Ben Smith compiles some previews of what is being billed as a major speech from Secretary of State Hillary Clinton tomorrow:
“She is bringing the concept of ‘it takes a village’ to foreign policy,” said Brookings Institution President Strobe Talbott, invoking the title of a well-received book that Clinton wrote while her husband was in the White House.
“She thought it was a good time to try to give a framing speech to take some perspective, talk about what we have been doing, what we plan to do – the administration and her as secretary – and how these issues fit together as part of a larger strategy,” said an administration official familiar with the draft speech, who said it would tour a breakneck half-year’s diplomatic efforts everywhere from Iran to North Korea, Iraq, Pakistan, and the Middle East.
“It’s an opportunity to take a step back and talk about how this all fits together,” the official said.
The speech will include “strong discussion of development and a forward-looking overview of how we think about U.S. relations with [and] management of the great powers in a way that gets more comprehensive than what they are doing on this or that crisis,” said another Democratic foreign policy official.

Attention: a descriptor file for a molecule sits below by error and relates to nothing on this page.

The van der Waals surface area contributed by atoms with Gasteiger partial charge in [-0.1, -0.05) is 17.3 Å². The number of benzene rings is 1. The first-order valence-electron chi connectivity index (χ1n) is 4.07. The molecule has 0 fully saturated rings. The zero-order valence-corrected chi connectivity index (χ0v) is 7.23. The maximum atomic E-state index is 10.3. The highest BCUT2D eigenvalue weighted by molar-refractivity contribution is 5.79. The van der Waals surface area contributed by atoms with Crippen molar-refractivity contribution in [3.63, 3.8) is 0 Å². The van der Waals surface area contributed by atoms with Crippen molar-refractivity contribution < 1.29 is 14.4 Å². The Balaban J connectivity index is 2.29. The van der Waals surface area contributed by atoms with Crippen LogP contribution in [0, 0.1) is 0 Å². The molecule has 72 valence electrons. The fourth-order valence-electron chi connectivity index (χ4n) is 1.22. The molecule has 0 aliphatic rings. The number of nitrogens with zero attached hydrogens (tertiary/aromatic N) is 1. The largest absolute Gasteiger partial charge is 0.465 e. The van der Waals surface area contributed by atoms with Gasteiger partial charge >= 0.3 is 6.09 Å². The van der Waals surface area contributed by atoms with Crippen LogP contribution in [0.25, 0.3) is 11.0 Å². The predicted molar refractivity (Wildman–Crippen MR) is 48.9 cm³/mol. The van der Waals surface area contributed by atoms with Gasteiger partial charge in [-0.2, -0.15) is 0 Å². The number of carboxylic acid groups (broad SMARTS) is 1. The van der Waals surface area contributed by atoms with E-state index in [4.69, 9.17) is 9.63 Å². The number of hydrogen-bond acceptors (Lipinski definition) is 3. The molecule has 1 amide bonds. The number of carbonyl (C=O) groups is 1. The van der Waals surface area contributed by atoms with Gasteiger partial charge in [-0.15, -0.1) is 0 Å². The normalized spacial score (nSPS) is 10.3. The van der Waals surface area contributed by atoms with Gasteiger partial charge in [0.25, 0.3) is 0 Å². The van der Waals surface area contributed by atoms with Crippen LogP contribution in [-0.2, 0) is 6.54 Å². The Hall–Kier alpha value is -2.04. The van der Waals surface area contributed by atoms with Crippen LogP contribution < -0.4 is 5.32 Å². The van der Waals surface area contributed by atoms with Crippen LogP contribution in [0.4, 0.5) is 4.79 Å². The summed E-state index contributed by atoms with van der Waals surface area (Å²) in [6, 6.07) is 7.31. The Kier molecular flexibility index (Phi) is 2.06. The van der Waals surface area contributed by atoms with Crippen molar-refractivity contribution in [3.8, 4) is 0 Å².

I think everyone will welcome this kind of speech from Clinton, as it will be enlightening to hear her give the kind of big picture worldview that we’ve heard President Obama give in his major speeches in Cairo, Russia, and Ghana. But it will be unfortunate if the speech is assessed through the lens of the rather petty debate that has emerged over whether or not there is some kind of “rift” between Clinton and Obama. She is not giving the speech to enhance her own prominence; that it will do so, or that it may appear that way, is only a function of Clinton’s undeniably large media personality. I don’t remember too many whisperings going around if Condoleezza Rice hadn’t given a big speech in a while.
(image from flickr user kakissel under a Creative Commons license)